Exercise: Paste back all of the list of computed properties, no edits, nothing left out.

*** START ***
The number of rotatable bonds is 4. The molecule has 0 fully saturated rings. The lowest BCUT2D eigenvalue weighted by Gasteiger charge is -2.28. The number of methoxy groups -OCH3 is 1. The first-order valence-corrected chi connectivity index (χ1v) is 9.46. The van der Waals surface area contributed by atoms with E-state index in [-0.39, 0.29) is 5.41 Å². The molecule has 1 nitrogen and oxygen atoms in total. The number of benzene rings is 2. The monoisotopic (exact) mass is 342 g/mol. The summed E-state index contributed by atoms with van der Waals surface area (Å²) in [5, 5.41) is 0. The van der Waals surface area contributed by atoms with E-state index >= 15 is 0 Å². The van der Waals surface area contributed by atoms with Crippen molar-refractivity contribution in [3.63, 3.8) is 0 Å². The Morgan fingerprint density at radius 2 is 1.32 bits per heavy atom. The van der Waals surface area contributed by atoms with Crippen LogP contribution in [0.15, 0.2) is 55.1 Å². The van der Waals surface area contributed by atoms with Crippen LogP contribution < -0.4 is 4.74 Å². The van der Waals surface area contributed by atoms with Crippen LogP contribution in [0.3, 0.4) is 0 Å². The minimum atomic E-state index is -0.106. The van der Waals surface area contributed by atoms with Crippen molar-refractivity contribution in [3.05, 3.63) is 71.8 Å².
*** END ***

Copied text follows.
The number of rotatable bonds is 4. The molecule has 0 fully saturated rings. The lowest BCUT2D eigenvalue weighted by Gasteiger charge is -2.28. The number of methoxy groups -OCH3 is 1. The first-order valence-corrected chi connectivity index (χ1v) is 9.46. The van der Waals surface area contributed by atoms with E-state index in [-0.39, 0.29) is 5.41 Å². The molecule has 1 nitrogen and oxygen atoms in total. The number of benzene rings is 2. The monoisotopic (exact) mass is 342 g/mol. The summed E-state index contributed by atoms with van der Waals surface area (Å²) in [5, 5.41) is 0. The van der Waals surface area contributed by atoms with E-state index >= 15 is 0 Å². The van der Waals surface area contributed by atoms with Crippen molar-refractivity contribution in [3.63, 3.8) is 0 Å². The Morgan fingerprint density at radius 2 is 1.32 bits per heavy atom. The van der Waals surface area contributed by atoms with Crippen LogP contribution in [0.15, 0.2) is 55.1 Å². The van der Waals surface area contributed by atoms with Crippen LogP contribution < -0.4 is 4.74 Å². The van der Waals surface area contributed by atoms with Crippen LogP contribution in [0.3, 0.4) is 0 Å². The minimum atomic E-state index is -0.106. The van der Waals surface area contributed by atoms with Crippen molar-refractivity contribution in [3.05, 3.63) is 71.8 Å².